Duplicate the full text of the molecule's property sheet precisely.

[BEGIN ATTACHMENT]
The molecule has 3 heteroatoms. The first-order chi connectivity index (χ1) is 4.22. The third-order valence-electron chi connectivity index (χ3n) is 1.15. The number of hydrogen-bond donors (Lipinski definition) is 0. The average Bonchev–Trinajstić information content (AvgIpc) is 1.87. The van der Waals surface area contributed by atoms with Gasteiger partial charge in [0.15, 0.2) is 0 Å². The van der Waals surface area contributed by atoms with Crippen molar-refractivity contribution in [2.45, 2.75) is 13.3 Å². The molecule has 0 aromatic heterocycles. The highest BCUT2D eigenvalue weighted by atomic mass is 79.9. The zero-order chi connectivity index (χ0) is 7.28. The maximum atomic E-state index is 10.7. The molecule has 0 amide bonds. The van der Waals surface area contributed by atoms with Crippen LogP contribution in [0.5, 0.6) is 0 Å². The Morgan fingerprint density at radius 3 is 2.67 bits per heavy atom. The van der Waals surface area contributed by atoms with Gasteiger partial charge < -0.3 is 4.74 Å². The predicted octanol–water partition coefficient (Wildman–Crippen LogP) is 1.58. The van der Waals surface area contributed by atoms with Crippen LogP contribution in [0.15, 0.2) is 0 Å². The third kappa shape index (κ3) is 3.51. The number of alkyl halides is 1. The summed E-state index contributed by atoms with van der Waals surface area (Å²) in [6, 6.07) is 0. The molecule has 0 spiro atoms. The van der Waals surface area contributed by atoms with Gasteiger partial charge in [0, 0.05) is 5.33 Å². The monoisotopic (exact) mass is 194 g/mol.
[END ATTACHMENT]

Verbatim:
The molecule has 3 heteroatoms. The first-order chi connectivity index (χ1) is 4.22. The third-order valence-electron chi connectivity index (χ3n) is 1.15. The number of hydrogen-bond donors (Lipinski definition) is 0. The average Bonchev–Trinajstić information content (AvgIpc) is 1.87. The van der Waals surface area contributed by atoms with Gasteiger partial charge in [0.15, 0.2) is 0 Å². The van der Waals surface area contributed by atoms with Crippen molar-refractivity contribution in [2.45, 2.75) is 13.3 Å². The molecule has 0 aromatic heterocycles. The highest BCUT2D eigenvalue weighted by atomic mass is 79.9. The zero-order chi connectivity index (χ0) is 7.28. The maximum atomic E-state index is 10.7. The molecule has 0 amide bonds. The van der Waals surface area contributed by atoms with Crippen LogP contribution in [0.5, 0.6) is 0 Å². The Morgan fingerprint density at radius 3 is 2.67 bits per heavy atom. The van der Waals surface area contributed by atoms with Gasteiger partial charge < -0.3 is 4.74 Å². The predicted octanol–water partition coefficient (Wildman–Crippen LogP) is 1.58. The van der Waals surface area contributed by atoms with Crippen LogP contribution in [0.15, 0.2) is 0 Å². The third kappa shape index (κ3) is 3.51. The number of alkyl halides is 1. The summed E-state index contributed by atoms with van der Waals surface area (Å²) in [6, 6.07) is 0. The molecule has 0 spiro atoms. The van der Waals surface area contributed by atoms with Gasteiger partial charge in [0, 0.05) is 5.33 Å². The monoisotopic (exact) mass is 194 g/mol.